The report, which consolidated the findings from a number of different researchers, highlighted some of the most fascinating finds, including:
- A new species of pink river dolphin (Inia Araguaiaensis) — Estimated to have a population of around 1,000 individuals, the species is under threat from the construction of hydroelectric dams, and industrial, agricultural and cattle ranching activities. Pink river dolphins are an important part of the local culture around the Amazon, with a number of myths and legends around them.
- Fire-tailed titi monkey (Plecturocebus miltoni) – This striking monkey from the southern Amazon owes its name to its long bright orange tail. The species is under threat from deforestation.
- A bird that pays tribute to the Brazilian rubber tapper (Zimmerius chicomendesi) – Discovered after its unknown call attracted attention, this bird's name—Chico's Tyrannulet—is a tribute to the rubber tapper and environmentalist Francisco Alves Mendes Filho. Better-known as Chico Mendes, he was a leader of the rubber tapping communities, and played a key role in opening the world's eyes to the problems faced by the Amazon.
- A bird named after former U.S. President Barack Obama and found in a huge area between Brazil, Peru and Ecuador (Nystalus obamai);
- Another bird named after the famous anthropologist and explorer Marechal Cândido Rondon, found in the South of Amazonas (Hypocnemis rondoni);
- A stingray which has "honeycombs" on its surface, registered in Rondônia, in the region of Alto Madeira (Potamotrygon limai);
- A bird found at the south of Amazonas, in the Sucunduri region, where WWF-Brazil maintains conservation projects (Tolmomyias sucunduri).
In a dramatic rescue captured on camera, a Florida man ran into a pond and pried open an alligator's mouth in order to rescue his beloved puppy, all without dropping his cigar.
- 'He had green eyes': Florida man will paint alligator that attacked him ›
- Florida alligator attack: A woman was attacked by a 10-foot alligator ... ›
- Weird presidential pets include alligator, tiger cub, dog named Satan ... ›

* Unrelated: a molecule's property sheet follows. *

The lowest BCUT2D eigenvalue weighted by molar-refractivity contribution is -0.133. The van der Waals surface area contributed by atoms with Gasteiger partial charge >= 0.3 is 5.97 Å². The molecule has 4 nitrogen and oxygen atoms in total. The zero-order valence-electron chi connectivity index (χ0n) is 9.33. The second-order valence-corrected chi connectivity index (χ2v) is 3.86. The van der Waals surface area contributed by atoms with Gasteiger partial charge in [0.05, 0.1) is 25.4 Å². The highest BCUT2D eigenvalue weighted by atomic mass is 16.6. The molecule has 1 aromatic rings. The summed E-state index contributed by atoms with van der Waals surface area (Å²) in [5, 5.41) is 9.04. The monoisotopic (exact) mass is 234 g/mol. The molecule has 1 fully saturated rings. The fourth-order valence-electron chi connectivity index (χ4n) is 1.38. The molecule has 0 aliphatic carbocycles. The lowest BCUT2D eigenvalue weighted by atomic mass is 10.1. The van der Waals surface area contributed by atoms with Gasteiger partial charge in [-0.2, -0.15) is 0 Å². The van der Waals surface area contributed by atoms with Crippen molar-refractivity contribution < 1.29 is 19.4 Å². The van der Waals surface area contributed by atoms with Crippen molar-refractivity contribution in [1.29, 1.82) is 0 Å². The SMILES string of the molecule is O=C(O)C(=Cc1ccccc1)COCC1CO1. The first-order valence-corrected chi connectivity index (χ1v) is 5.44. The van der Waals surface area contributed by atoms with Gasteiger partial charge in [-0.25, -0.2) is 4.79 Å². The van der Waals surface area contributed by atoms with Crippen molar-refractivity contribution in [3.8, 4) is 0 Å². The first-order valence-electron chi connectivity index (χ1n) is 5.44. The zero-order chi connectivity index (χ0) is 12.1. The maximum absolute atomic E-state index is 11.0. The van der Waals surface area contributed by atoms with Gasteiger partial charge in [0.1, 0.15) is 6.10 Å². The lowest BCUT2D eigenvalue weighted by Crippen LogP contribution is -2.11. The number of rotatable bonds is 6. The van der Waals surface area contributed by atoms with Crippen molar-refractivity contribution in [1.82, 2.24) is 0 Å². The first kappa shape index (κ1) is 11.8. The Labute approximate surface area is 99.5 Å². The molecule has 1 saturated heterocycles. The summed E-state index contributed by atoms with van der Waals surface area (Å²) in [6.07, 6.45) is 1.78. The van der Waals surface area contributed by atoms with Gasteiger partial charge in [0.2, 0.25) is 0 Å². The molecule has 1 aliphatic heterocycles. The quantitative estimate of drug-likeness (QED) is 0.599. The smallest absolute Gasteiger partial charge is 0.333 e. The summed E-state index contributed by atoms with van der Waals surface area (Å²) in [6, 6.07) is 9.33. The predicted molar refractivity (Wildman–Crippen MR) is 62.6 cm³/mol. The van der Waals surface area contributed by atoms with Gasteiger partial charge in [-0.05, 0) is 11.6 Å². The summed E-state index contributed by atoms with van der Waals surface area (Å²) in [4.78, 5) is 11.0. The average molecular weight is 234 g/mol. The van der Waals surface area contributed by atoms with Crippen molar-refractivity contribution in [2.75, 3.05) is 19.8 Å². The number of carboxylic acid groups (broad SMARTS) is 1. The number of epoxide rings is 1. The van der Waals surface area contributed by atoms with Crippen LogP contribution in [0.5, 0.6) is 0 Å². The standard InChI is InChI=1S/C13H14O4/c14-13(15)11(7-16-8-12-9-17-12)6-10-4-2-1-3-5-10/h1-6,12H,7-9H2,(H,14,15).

- Alligators make terrible pets: 'You're basically dealing with a dinosaur.' ›
EcoWatch Daily Newsletter
Jean-Marc Neveu and Olivier Civil never expected to find themselves battling against disposable mask pollution.
When they founded their recycling start-up Plaxtil in 2017, it was textile waste they set their sights on. The project developed a process that turned fabrics into a new recyclable material they describe as "ecological plastic."
Mounting Piles of Waste<p>It is not only the streets of Chatellerault where pandemic pollution is piling-up, but also the world's beaches and oceans. Once there, they can take up to 450 years to degrade and disappear.</p><p>Esther Röling, co-organizer of the annual Adventure Clean Up Challenge held on Hong Kong Island, has seen this waste firsthand. In October the sports challenge pitted teams against one another in a competition to remove trash from 13 hard-to-reach coastal areas around the city.</p><p>They find tons of both disposable and reusable masks, said Röling. "You wonder how it ended up there. Was it just thrown on the ground? Or was it in a garbage bag that broke open?"</p><p>Almost 10,000 kilometers away in Antibes on the sunny French Riviera, it's a similar picture. For the past few months, divers and clean-up volunteers working with an ocean clean-up non-profit called Operation Mer Propre have been collecting an increasing number of masks found on land and in the sea.</p><p>"Since the beginning of the lockdown when we started to count, we've reached 800, 900, [and now in total] 1000 masks," said co-founder Joko Peltier. </p><p>According to <a href="https://unctad.org/news/growing-plastic-pollution-wake-covid-19-how-trade-policy-can-help" target="_blank">UN estimates</a>, up to 75% of all coronavirus-related plastic could end up as waste in oceans and landfills.</p>